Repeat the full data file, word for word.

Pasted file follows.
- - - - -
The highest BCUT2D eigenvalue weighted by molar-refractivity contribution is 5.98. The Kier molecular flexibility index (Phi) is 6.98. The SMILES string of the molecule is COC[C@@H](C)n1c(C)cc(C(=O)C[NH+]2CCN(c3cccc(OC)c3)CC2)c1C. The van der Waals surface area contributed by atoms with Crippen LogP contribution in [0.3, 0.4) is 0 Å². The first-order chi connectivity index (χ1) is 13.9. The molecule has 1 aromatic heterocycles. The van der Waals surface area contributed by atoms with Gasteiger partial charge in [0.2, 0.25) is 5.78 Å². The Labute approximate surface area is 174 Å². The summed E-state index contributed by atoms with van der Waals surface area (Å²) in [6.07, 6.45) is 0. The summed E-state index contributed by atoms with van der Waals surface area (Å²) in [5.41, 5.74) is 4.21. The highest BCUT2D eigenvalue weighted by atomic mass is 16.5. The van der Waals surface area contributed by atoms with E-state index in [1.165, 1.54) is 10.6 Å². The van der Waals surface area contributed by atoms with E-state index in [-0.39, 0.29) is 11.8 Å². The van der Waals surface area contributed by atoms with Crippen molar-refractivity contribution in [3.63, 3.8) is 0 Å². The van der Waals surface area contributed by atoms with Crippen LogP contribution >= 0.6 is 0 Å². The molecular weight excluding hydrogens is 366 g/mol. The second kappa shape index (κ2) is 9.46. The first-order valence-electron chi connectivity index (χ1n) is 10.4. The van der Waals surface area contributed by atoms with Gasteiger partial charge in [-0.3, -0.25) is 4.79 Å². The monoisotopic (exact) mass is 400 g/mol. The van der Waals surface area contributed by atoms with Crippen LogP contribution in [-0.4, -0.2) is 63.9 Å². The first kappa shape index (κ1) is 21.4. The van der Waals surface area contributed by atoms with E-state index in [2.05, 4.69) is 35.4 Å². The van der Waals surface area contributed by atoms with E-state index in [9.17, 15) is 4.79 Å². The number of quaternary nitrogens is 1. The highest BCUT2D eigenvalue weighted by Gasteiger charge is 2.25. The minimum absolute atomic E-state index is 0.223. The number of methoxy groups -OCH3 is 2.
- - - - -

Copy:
The highest BCUT2D eigenvalue weighted by molar-refractivity contribution is 5.98. The Kier molecular flexibility index (Phi) is 6.98. The SMILES string of the molecule is COC[C@@H](C)n1c(C)cc(C(=O)C[NH+]2CCN(c3cccc(OC)c3)CC2)c1C. The van der Waals surface area contributed by atoms with Crippen LogP contribution in [0.3, 0.4) is 0 Å². The first-order chi connectivity index (χ1) is 13.9. The molecule has 1 aromatic heterocycles. The van der Waals surface area contributed by atoms with Gasteiger partial charge in [0.2, 0.25) is 5.78 Å². The Labute approximate surface area is 174 Å². The summed E-state index contributed by atoms with van der Waals surface area (Å²) in [6.07, 6.45) is 0. The summed E-state index contributed by atoms with van der Waals surface area (Å²) in [5.41, 5.74) is 4.21. The highest BCUT2D eigenvalue weighted by atomic mass is 16.5. The van der Waals surface area contributed by atoms with E-state index in [1.165, 1.54) is 10.6 Å². The van der Waals surface area contributed by atoms with E-state index in [-0.39, 0.29) is 11.8 Å². The van der Waals surface area contributed by atoms with Crippen molar-refractivity contribution in [3.63, 3.8) is 0 Å². The van der Waals surface area contributed by atoms with Crippen LogP contribution >= 0.6 is 0 Å². The molecular weight excluding hydrogens is 366 g/mol. The second kappa shape index (κ2) is 9.46. The first-order valence-electron chi connectivity index (χ1n) is 10.4. The van der Waals surface area contributed by atoms with Gasteiger partial charge in [-0.3, -0.25) is 4.79 Å². The monoisotopic (exact) mass is 400 g/mol. The van der Waals surface area contributed by atoms with Crippen LogP contribution in [-0.4, -0.2) is 63.9 Å². The first kappa shape index (κ1) is 21.4. The van der Waals surface area contributed by atoms with E-state index in [2.05, 4.69) is 35.4 Å². The van der Waals surface area contributed by atoms with E-state index in [9.17, 15) is 4.79 Å². The number of quaternary nitrogens is 1. The highest BCUT2D eigenvalue weighted by Gasteiger charge is 2.25. The minimum absolute atomic E-state index is 0.223. The number of methoxy groups -OCH3 is 2.